He recalled that he made an announcement last year for 500 persons to be employed as Neighbour-hood Police. “There is not enough police to be in each neighbourhood 24/7 to patrol but if we have 500 or even a thousand of what we call neighbourhood police on a daily basis, they ought to know exactly what is happening in each neighbourhood,” he said. “Everyone has to make a contribution in this struggle to address interpersonal violence,” he added.
‘Free from fear’
Meanwhile, President Donald Ramotar, in the feature address, called for the swifter dispensation of justice and a general reexamination of the policies that are in place to address interpersonal violence.
According to a Government Information Agency (GINA) report, Ramotar stated that the conference is aimed at developing a framework that will see the creation of national plan to counter violence in all of its manifestations in Guyana. It forms part of a broader ongoing public engagement to address various aspects of public security in a comprehensive way through a participatory approach, he said.
Ramotar also spoke of the huge costs that have to be borne by countries as a result of violence and GINA quoted him as saying that “for those of us who want to see the quality of life in our country improve drastically, it is not only a question of the economy, but also of the question of being free from fear in your own homes.”
Interpersonal violence takes a toll particularly on human lives, he said, while adding that apart from being a personal and social problem, it is also a public security concern since it impacts negatively on the social order and safety of citizens.
Ramotar explained that while the state has a general responsibility for the preservation of law and order and for the protection of its citizens, this issue can by no means be the exclusive preserve of government.
“The state is entrusted with preserving law and order but citizens and civil society have an obligation to hold and defend public safety and security… it is the responsibility of all sectors and all stakeholders to take a stand against violence… together we must reject and condemn all forms of violence; collectively we must stand in solidarity with the victims of interpersonal violence and united we must work to fashion strategies to combat this threat,” he was quoted as saying.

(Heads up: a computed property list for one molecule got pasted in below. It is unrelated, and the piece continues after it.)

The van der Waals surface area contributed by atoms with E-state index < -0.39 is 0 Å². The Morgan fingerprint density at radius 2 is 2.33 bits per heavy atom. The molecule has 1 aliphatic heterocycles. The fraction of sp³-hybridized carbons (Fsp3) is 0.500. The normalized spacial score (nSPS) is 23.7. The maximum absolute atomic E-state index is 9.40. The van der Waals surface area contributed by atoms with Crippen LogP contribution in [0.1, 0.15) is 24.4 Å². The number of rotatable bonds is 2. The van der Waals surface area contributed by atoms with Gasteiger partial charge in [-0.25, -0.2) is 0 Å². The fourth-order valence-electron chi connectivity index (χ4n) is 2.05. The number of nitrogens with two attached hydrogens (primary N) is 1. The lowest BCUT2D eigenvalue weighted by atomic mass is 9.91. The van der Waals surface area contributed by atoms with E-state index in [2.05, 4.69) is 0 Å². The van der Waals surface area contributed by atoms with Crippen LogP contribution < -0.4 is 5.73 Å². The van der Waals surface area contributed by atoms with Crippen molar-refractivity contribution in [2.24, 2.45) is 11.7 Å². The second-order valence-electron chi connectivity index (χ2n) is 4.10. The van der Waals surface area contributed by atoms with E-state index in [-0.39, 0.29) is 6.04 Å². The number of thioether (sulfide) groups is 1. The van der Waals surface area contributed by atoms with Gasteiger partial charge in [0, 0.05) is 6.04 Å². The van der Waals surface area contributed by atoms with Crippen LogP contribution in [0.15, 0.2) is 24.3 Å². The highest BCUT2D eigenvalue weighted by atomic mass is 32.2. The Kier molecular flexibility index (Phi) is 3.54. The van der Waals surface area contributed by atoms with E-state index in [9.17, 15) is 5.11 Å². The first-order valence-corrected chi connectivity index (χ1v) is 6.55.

He reminded those gathered that interpersonal violence is a challenge that is by no means unique to Guyana, as the Caribbean is besieged by the high level of violence as well as developed countries.
The disproportionate level of violence in the region remains a source of deep apprehension to regional leaders, Ramotar said adding that the high level of violence is particularly painful considering the sacrifices of those who fought and died in the struggle to overcome violence of plantation and structured violence of colonialism. “The level of violence experienced in the region today dishonours the glorious and heroic struggles of those who resisted the evils of empire so that our people can live in freedom, peace and prosperity,” he observed.
According to GINA, Inter-American Development Bank (IDB) representative Sophie Makonnen spoke of the consequences of interpersonal violence, particularly to the social sector. She said it is a vicious cycle which slows economic growth and impedes social progress.
She also reaffirmed the IDB’s continued support to Guyana to address the issue of interpersonal violence.
The conference was organised by the Ministry of Home Affairs and includes participation of a wide-cross section of stakeholders, including law enforcement, the judicial system, faith-based organisations, civil society and several governmental and non-governmental agencies.
The involvement of such a diverse grouping is intended to promote inclusivity and ownership in the plans that will be developed to combat this scourge, GINA said.